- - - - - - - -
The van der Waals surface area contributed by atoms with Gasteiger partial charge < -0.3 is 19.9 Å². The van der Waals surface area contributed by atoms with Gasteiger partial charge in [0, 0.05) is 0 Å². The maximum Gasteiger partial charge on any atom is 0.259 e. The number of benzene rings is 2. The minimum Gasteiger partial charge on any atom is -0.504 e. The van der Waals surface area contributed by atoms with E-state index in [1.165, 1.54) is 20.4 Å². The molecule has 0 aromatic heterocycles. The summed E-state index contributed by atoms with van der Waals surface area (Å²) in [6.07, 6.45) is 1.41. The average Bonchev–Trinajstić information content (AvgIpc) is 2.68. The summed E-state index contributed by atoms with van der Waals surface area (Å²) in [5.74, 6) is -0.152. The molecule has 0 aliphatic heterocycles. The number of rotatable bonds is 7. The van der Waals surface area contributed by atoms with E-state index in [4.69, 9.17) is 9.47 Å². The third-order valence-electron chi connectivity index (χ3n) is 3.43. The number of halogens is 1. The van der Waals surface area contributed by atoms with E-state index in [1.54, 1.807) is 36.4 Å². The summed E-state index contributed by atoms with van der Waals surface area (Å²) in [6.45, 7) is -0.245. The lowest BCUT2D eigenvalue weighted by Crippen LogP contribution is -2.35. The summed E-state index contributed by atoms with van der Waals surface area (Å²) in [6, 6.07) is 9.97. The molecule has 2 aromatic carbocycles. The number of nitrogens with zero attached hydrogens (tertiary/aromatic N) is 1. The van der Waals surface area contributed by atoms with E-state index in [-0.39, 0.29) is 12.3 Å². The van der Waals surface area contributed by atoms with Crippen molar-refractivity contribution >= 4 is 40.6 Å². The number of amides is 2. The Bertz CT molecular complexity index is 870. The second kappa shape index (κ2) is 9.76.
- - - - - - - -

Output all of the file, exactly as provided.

The van der Waals surface area contributed by atoms with Gasteiger partial charge < -0.3 is 19.9 Å². The van der Waals surface area contributed by atoms with Gasteiger partial charge in [0, 0.05) is 0 Å². The maximum Gasteiger partial charge on any atom is 0.259 e. The number of benzene rings is 2. The minimum Gasteiger partial charge on any atom is -0.504 e. The van der Waals surface area contributed by atoms with E-state index in [1.165, 1.54) is 20.4 Å². The molecule has 0 aromatic heterocycles. The summed E-state index contributed by atoms with van der Waals surface area (Å²) in [6.07, 6.45) is 1.41. The average Bonchev–Trinajstić information content (AvgIpc) is 2.68. The summed E-state index contributed by atoms with van der Waals surface area (Å²) in [5.74, 6) is -0.152. The molecule has 0 aliphatic heterocycles. The number of rotatable bonds is 7. The van der Waals surface area contributed by atoms with E-state index in [4.69, 9.17) is 9.47 Å². The third-order valence-electron chi connectivity index (χ3n) is 3.43. The number of halogens is 1. The van der Waals surface area contributed by atoms with E-state index in [1.54, 1.807) is 36.4 Å². The summed E-state index contributed by atoms with van der Waals surface area (Å²) in [6.45, 7) is -0.245. The lowest BCUT2D eigenvalue weighted by Crippen LogP contribution is -2.35. The summed E-state index contributed by atoms with van der Waals surface area (Å²) in [6, 6.07) is 9.97. The molecule has 2 aromatic carbocycles. The number of nitrogens with zero attached hydrogens (tertiary/aromatic N) is 1. The van der Waals surface area contributed by atoms with E-state index in [-0.39, 0.29) is 12.3 Å². The van der Waals surface area contributed by atoms with Crippen molar-refractivity contribution >= 4 is 40.6 Å². The number of amides is 2. The Bertz CT molecular complexity index is 870. The second kappa shape index (κ2) is 9.76.